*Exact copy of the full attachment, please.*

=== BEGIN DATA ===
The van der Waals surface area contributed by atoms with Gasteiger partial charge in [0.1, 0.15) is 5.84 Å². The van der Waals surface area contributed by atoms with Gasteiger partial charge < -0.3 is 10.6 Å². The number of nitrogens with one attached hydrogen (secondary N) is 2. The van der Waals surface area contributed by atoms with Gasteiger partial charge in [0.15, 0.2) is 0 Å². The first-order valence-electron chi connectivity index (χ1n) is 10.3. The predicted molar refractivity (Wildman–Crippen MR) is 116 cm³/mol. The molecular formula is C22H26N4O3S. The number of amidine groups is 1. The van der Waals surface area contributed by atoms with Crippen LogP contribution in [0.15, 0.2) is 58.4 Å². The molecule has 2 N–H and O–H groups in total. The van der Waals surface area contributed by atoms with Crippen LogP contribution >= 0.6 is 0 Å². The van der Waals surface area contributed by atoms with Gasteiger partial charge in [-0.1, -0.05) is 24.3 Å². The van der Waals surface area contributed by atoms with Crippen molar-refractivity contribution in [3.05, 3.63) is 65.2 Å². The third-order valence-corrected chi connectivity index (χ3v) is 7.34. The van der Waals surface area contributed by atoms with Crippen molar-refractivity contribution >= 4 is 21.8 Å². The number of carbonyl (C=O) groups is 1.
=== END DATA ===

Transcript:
The van der Waals surface area contributed by atoms with Gasteiger partial charge in [0.1, 0.15) is 5.84 Å². The van der Waals surface area contributed by atoms with Gasteiger partial charge < -0.3 is 10.6 Å². The number of nitrogens with one attached hydrogen (secondary N) is 2. The van der Waals surface area contributed by atoms with Gasteiger partial charge in [0.15, 0.2) is 0 Å². The first-order valence-electron chi connectivity index (χ1n) is 10.3. The predicted molar refractivity (Wildman–Crippen MR) is 116 cm³/mol. The molecular formula is C22H26N4O3S. The number of amidine groups is 1. The van der Waals surface area contributed by atoms with Crippen LogP contribution in [0.15, 0.2) is 58.4 Å². The molecule has 2 N–H and O–H groups in total. The van der Waals surface area contributed by atoms with Crippen LogP contribution >= 0.6 is 0 Å². The van der Waals surface area contributed by atoms with Gasteiger partial charge in [-0.1, -0.05) is 24.3 Å². The van der Waals surface area contributed by atoms with Crippen molar-refractivity contribution in [3.05, 3.63) is 65.2 Å². The third-order valence-corrected chi connectivity index (χ3v) is 7.34. The van der Waals surface area contributed by atoms with Crippen molar-refractivity contribution >= 4 is 21.8 Å². The number of carbonyl (C=O) groups is 1.